A couple of the women who claimed sexual harassment are unnamed (so far), and have signed confidentiality agreements as part of their legal settlement. Cain's latest accuser didn't seek any legal remedies to being groped, as she explained, because she didn't work for the National Restaurant Association where Cain was president. She could have gone to the police, but that was her choice. Most sexual assaults aren't reported, I'm sorry to say. She probably thought it was best to just go on with her life. Her silence may have fed into Cain's delusion that these incidents were minor, and wouldn't come back later to bite him. He might have trivialized them in his mind, or believed that the confidentiality agreements were enough to protect him from having to explain himself. He was wrong on all those things. He is also wrong to try to shut reporters up when they ask him questions about the allegations. He isn't a CEO now. He doesn't command anyone to do anything, especially reporters, who aren't about to lay back and let a big juicy story like this go away.

He may be the godfather, but he's no gangsta, and doesn't intimidate the press.


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Monday, November 07, 2011

Rock 'n' roll itchycoo

I haven't meant to turn my blog over to YouTube, but I've had this post in the hopper for a couple of months, and wanted to finally get it online.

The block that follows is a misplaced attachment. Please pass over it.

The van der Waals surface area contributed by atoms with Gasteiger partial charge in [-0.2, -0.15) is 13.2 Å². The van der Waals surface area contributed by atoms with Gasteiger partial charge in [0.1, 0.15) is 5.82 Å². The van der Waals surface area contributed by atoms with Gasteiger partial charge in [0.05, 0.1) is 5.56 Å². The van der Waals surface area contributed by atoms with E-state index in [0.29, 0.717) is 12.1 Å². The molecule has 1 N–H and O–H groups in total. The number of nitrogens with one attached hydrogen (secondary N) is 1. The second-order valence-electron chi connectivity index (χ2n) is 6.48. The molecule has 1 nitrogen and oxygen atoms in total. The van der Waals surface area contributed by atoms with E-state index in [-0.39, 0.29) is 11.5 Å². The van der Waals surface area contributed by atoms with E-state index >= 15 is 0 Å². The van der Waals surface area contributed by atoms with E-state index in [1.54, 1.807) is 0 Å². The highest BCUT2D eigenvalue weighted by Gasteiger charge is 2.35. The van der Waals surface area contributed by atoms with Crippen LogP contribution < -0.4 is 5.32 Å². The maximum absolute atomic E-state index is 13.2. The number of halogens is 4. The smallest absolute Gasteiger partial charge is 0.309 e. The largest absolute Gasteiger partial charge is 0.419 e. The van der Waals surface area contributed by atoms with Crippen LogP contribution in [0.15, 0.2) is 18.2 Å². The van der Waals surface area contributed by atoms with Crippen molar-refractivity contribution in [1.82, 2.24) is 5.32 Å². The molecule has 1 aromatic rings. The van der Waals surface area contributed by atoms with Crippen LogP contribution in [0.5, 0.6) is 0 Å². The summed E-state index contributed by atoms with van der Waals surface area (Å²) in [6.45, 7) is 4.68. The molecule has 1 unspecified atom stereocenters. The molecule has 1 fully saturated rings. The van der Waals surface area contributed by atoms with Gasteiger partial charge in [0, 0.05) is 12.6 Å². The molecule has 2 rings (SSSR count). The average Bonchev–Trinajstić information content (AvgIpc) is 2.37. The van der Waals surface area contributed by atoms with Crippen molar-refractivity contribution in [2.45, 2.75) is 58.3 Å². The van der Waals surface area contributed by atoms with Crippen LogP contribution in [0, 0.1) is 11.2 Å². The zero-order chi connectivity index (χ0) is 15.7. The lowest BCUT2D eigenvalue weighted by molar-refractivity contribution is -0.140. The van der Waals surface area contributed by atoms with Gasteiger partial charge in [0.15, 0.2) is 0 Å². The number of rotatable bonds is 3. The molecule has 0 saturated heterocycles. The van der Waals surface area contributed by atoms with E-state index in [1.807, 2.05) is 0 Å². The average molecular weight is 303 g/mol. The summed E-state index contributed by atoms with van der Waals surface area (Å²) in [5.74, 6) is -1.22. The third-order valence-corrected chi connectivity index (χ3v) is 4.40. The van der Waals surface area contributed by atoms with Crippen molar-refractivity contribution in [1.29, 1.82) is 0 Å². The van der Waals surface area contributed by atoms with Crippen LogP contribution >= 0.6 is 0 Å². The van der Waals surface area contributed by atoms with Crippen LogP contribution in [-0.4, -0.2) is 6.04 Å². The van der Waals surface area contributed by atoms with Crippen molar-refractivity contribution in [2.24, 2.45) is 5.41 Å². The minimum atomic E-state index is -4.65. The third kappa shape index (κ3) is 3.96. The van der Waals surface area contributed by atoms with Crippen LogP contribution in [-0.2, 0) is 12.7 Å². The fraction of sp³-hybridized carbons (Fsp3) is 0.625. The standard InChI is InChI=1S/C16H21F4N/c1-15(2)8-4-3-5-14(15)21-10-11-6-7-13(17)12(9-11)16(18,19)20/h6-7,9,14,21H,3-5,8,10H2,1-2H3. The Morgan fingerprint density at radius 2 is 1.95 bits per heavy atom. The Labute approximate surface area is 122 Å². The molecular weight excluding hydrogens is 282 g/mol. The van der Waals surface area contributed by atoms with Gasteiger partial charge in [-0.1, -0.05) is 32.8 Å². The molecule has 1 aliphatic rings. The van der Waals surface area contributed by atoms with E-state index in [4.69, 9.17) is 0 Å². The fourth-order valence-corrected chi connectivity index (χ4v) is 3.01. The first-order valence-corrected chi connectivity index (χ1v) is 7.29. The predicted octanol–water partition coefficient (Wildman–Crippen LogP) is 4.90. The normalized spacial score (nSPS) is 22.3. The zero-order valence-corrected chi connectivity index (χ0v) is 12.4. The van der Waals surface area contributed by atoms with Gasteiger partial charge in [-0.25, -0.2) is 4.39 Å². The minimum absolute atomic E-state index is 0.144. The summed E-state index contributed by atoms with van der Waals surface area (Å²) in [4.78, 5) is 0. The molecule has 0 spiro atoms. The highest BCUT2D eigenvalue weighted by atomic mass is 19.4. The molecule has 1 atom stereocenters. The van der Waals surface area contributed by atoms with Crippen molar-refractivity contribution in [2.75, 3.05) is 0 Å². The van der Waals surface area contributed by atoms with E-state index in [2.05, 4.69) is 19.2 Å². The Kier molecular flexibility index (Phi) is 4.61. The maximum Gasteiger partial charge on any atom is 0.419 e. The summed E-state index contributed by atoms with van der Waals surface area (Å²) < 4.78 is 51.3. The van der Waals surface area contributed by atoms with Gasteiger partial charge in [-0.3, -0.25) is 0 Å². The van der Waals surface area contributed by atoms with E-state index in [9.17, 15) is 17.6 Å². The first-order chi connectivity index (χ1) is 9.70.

My brother and I had some songs we liked way back when; he asked me about Seatrain's "13 Questions" and I found it. He also asked me about "Keep On Smilin'" by Wet Willie, which I also found.

The others are songs that we both liked at one time or another.

I've shown "Itchycoo Park" by Small Faces before, but so what...I like the song.





















Here's my standard disclaimer: If any of the screens are dark it's because YouTube has yanked the video for whatever reason they deem necessary. It happens, but I don't like any more than you do.

Saturday, November 05, 2011

Thursday, November 03, 2011

"Burning out his fuse up here alone..."

The current (as of November, 2011, anyway) Volkswagen Passat commercial uses the Elton John song, "Rocket Man," to sell us on the clarity of the car's sound system..."Is that what he's saying?" to the lyric, "Burning out his fuse up here alone." I didn't know that was what he was saying. But then, some songs aren't known for clarity in lyrics, but for evoking a mood or feeling.

"Rocket Man" takes me back to a specific time and place. I'm not even that big an Elton John fan, but his music has been part of the Baby Boomer soundtrack for 40 years, and impossible to ignore.

(If the frame is black it's because YouTube has pulled the video for copyright reasons. Bummer, but they do that sometimes.)